When my wife and I started dating in the early 1990s, three of our favorite Houston restaurants were Benjy's, Backstreet Cafe, and Monica Pope's Quilted Toque (followed by Monica Pope's Boulevard Bistro). Over a decade later, three of our favorite Houston restaurants remain Benjy's, Backstreet Cafe, and Monica Pope's T'afia.
Each of these restaurants are hip, upscale, casual, inner Loop eateries. The cuisine at each restaurant incorporates local ingredients with Asian, Southwest, and other international flavors, plus the usual French and Italian techniques. Each has an excellent mid-priced wine list focused on low production wineries. Each one is a gem in the Houston restauarnt scene.
Benjy's may be the best place in Houston to order a salad. Every salad is magical. On a recent trip, I started with a baby arugula salad with candied walnuts, manchego cheese, and mango vinaigrette. It was a perfect balance -- bitter fresh greens with sweet crunchy nuts, a creamy pungent cheese, and sweet and sour dressing. The entree was great too -- sesame crusted ahi tuna with baby bok choy, sticky rice, and soy vinagrette dressing. The dish is a classic 1990s Benjy's dish -- Asian flavors in a very American combination. For a wine, we had the sort of wine we usually find at Benjy's -- Ponzi Arneis, which is an unusual white blend from the Willamette Valley in Oregon.
At Backstreet we started with a roasted pear salad with bleu cheese, dried fruit and nuts. In the past, this dish has been a revelation. This time, it was just good. The dish incorporated potatoes, both white and purple, that did not cohere well with the texture and flavor of the pears. My entree of mustard crusted grilled pork chop was better. But the most impressive course was a chocolate cake with a liquid center. This is one of my favorite desserts, and Backstreet did a great job with it. Sean Beck's wine list is always outstanding. I particularly appreciate his recommended wines of the month. We tried a Betts N Scholl Australian Grenache, which reminded me of a big, fruity Chateauneuf du Pape. With dessert, we had a glass of 1975 Abala Pedro Ximinez -- one of the best, most complex glasses of dessert wines that I have had. Although Backstreet's food remains good, it has been in something of a rut lately. The menu just hasn't changed much. But the fascinating, affordable wine list remains a key reason to go here.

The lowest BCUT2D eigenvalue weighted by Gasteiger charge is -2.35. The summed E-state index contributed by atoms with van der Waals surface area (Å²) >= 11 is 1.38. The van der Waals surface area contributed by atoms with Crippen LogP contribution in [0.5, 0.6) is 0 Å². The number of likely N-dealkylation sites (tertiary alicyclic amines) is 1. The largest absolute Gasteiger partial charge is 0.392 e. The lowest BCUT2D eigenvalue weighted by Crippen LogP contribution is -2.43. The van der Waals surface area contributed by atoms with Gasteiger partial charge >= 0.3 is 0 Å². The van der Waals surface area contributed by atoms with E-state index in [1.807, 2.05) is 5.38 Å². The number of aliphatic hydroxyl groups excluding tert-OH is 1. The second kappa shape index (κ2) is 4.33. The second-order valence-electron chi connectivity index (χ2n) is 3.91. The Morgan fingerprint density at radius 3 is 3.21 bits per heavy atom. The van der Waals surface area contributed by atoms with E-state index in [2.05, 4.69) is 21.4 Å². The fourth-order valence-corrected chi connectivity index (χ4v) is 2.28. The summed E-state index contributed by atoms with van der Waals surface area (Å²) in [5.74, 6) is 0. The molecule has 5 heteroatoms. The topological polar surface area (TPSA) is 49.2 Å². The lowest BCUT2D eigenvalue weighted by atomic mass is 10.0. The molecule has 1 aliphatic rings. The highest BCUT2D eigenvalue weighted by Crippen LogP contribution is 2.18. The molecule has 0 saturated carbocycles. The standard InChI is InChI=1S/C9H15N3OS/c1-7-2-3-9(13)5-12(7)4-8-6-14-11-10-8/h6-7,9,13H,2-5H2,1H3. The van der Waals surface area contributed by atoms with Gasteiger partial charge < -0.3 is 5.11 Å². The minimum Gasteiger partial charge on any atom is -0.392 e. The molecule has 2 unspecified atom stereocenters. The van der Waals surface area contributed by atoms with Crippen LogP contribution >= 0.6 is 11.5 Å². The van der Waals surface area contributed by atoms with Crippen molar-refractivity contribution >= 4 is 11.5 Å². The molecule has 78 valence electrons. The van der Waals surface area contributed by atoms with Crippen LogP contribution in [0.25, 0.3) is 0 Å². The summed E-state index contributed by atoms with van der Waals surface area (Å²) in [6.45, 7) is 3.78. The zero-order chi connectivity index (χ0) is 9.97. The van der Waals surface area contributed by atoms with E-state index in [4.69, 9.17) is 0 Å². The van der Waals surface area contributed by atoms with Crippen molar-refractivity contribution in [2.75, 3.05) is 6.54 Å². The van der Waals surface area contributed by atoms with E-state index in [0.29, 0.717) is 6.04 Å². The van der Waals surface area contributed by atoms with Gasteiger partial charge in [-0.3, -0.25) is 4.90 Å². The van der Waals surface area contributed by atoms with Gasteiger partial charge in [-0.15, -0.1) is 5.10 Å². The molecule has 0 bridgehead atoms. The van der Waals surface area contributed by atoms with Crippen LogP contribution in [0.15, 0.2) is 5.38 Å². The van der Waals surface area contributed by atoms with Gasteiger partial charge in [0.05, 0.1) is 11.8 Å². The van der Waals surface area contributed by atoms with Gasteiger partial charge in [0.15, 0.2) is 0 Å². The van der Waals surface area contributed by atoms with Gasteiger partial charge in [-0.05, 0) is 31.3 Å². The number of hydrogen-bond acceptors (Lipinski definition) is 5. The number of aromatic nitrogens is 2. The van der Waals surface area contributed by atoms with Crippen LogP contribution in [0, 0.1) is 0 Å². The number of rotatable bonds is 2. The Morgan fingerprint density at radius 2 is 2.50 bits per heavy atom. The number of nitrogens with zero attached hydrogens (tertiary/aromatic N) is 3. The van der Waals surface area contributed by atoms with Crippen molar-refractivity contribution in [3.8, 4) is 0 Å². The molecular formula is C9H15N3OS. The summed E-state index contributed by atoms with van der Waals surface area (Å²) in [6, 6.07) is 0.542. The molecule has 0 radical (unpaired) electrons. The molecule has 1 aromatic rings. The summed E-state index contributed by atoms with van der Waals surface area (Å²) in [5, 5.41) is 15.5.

T'afia is the oddest restaurant of the three. Although I am a huge fan of Monica Pope's food, I doubt that most of my friends would like her food. It is a little too austere. Yet the restaurant remains consistently crowded, and I always have a good meal. Monica has always focused on local ingredients, exotic ingredients, and local wines. But these days fewer ingredients seem so exotic, and the menu advertises fewer local ingredients or Texas wines. But the food remains dinstinctive and very good. Tonight, my wife and I docused on Monica's vegetarian offerings -- a beet salad with candied walnuts and blue cheese; beer battered mushrooms; bean ravioli with walnut cilatro pesto and a ricotta sauce; and agadashi tofu with soba noodles with portobello mushrooms and endamame and a ginger soy sauce. This style of pan-international cooking is almost retro now -- heavily influenced by the cuisine of Moosewood and Alice Waters in the late 1980s. No dish was a brilliant innovation. No ingredient was new to me. But every dish was tasty. We ended with a small plate of bittersweet chocolate truffles - for $4, they were a taste of heaven.
If I have one complaint about these three restaurants, it is that they are less inventive than they once were. The menus at T'afia and Backstreet have changed very little in the past year. Benjy's changes some menu items frequently, but other dishes are holdovers from the 1990s. On one hand, I hate to see great chefs fall into a rut. I want to experience more of their ideas. On the other hand, if it is a good rut, why question it?
If you haven't tried Benjy's, Backstreet, or T'afia, please do. A two-course dinner without wine at all three restaurants runs about $40 - $50. Despite these reasonable prices, they are among the best restaurants Houston has to offer.